A historical novella set in nineteenth-century Finland, White Hunger is a bleak tale about hunger and the human will to survive. The style is tersely compelling, the imagery fantastically striking. The shifting perspectives give an edgy restlessness to the work, and heighten its emotional power, bringing home the intensity of individuals’ experiences. At the same time, the book hints at broader political and historical shifts and probes ethical questions regarding our responsibility to others.
From the Publisher:
What does it take to survive? This is the question posed by the extraordinary Finnish novella that has taken the Nordic literary scene by storm. 1867: a year of devastating famine in Finland. Marja, a farmer’s wife from the north, sets off on foot through the snow with her two young children. Their goal: St Petersburg, where people say there is bread. Others are also heading south, just as desperate to survive. Ruuni, a boy she meets, seems trustworthy. But can anyone really help?
‘Like Cormac McCarthy’s The Road, this apocalyptic story deals with the human will to survive. And let me be honest: There will come a point in this book where you can take no more of the snow-covered desolation. But then the first rays of spring sun appear and our belief in the human spirit revives. A stunning tale.’ Meike Ziervogel, Peirene Press
Emily on translating White Hunger:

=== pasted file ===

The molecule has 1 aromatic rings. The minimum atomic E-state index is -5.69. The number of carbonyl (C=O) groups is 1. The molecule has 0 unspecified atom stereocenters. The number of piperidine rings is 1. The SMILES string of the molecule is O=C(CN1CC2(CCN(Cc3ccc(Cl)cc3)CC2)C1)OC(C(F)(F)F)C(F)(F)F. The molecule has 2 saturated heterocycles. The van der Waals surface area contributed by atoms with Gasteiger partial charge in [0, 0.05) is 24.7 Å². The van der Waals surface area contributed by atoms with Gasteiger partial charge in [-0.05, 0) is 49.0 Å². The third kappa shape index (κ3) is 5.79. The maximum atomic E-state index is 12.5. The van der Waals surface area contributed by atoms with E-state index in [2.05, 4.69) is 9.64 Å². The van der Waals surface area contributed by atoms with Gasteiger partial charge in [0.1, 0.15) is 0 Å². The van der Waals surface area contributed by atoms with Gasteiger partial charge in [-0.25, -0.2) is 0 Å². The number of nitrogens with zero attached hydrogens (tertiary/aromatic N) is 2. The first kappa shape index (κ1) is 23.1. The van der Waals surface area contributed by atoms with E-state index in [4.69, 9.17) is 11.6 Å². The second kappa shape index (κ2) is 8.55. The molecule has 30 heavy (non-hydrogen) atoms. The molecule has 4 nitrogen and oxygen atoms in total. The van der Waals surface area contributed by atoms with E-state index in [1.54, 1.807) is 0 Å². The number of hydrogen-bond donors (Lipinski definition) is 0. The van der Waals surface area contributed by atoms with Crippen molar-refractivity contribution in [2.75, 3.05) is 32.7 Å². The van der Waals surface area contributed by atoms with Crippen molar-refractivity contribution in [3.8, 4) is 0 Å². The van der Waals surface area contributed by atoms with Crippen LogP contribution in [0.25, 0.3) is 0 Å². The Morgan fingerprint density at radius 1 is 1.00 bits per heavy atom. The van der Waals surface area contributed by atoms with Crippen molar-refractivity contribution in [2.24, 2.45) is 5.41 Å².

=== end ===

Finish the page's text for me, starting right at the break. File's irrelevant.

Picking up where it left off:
White Hunger is a spare, bleak book; I saw it as my task to preserve the pared-down quality of the narration, allowing the story that unfolds to emerge with full and devastating force. The imagery – which is both lovely and disturbing – had to come across with the same terrible power. One of the features of the text I most admire is its handling of point of view; the narrative enters the heads of its characters, so that the fates that befall them hit home hard. I wanted to do justice to the narrative voice especially at moments when the reader can hardly bear to be party to what is going on, but cannot look away. The political and ethical power of the book is bound up with its aesthetic: compassionate, unblinking, unsparing,
Fleur on translating White Hunger:
Working on the text, I was struck by both the beauty of the language and the terror contained in the imagery, which is stunningly apt and original: not florid or decorative, but integral to this narrative of hunger, cold and misery. The book is set in 1860s Finland, which has been struck by famine, but despite being rooted in history, it has a timeless quality in its handling of questions of morality: it shows the kindness of ordinary people, the hard-heartedness of others, the influence of politics and class. I was deeply moved by the book and impressed by its economy. The hope it offers towards the end is measured and hard-won, in no way offering a facile redemption.